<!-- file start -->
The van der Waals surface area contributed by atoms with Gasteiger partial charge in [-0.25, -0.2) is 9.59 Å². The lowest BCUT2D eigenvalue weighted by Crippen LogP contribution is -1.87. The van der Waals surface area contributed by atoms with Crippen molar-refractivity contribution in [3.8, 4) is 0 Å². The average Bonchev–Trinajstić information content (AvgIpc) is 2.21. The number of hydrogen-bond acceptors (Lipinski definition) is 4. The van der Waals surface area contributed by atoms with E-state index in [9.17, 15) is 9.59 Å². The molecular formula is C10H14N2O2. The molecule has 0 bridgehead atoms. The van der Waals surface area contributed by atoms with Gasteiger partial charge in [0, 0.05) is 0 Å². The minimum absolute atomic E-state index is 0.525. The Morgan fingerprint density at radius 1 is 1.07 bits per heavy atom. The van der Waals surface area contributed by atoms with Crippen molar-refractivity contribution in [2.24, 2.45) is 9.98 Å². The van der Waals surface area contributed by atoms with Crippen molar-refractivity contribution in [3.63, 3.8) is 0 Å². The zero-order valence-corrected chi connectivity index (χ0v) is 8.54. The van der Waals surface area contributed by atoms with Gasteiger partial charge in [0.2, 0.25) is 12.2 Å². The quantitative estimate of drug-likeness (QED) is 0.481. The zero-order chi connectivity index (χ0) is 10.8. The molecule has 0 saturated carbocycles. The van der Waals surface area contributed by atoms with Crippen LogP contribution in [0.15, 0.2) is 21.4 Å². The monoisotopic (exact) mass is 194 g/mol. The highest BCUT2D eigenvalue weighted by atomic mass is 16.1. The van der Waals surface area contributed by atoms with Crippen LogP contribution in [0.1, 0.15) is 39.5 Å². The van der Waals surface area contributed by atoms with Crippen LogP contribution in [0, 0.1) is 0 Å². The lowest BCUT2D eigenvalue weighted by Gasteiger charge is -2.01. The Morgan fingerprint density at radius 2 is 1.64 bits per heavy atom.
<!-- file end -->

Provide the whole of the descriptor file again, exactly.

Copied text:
The van der Waals surface area contributed by atoms with Gasteiger partial charge in [-0.25, -0.2) is 9.59 Å². The lowest BCUT2D eigenvalue weighted by Crippen LogP contribution is -1.87. The van der Waals surface area contributed by atoms with Crippen molar-refractivity contribution in [3.8, 4) is 0 Å². The average Bonchev–Trinajstić information content (AvgIpc) is 2.21. The number of hydrogen-bond acceptors (Lipinski definition) is 4. The van der Waals surface area contributed by atoms with E-state index in [9.17, 15) is 9.59 Å². The molecular formula is C10H14N2O2. The molecule has 0 bridgehead atoms. The van der Waals surface area contributed by atoms with Gasteiger partial charge in [0, 0.05) is 0 Å². The minimum absolute atomic E-state index is 0.525. The Morgan fingerprint density at radius 1 is 1.07 bits per heavy atom. The van der Waals surface area contributed by atoms with Crippen molar-refractivity contribution in [2.24, 2.45) is 9.98 Å². The van der Waals surface area contributed by atoms with Crippen molar-refractivity contribution in [3.63, 3.8) is 0 Å². The zero-order valence-corrected chi connectivity index (χ0v) is 8.54. The van der Waals surface area contributed by atoms with Gasteiger partial charge in [0.2, 0.25) is 12.2 Å². The quantitative estimate of drug-likeness (QED) is 0.481. The zero-order chi connectivity index (χ0) is 10.8. The molecule has 0 saturated carbocycles. The van der Waals surface area contributed by atoms with Crippen LogP contribution in [0.15, 0.2) is 21.4 Å². The monoisotopic (exact) mass is 194 g/mol. The highest BCUT2D eigenvalue weighted by atomic mass is 16.1. The van der Waals surface area contributed by atoms with Crippen LogP contribution in [0.1, 0.15) is 39.5 Å². The van der Waals surface area contributed by atoms with Crippen LogP contribution in [0, 0.1) is 0 Å². The lowest BCUT2D eigenvalue weighted by Gasteiger charge is -2.01. The Morgan fingerprint density at radius 2 is 1.64 bits per heavy atom.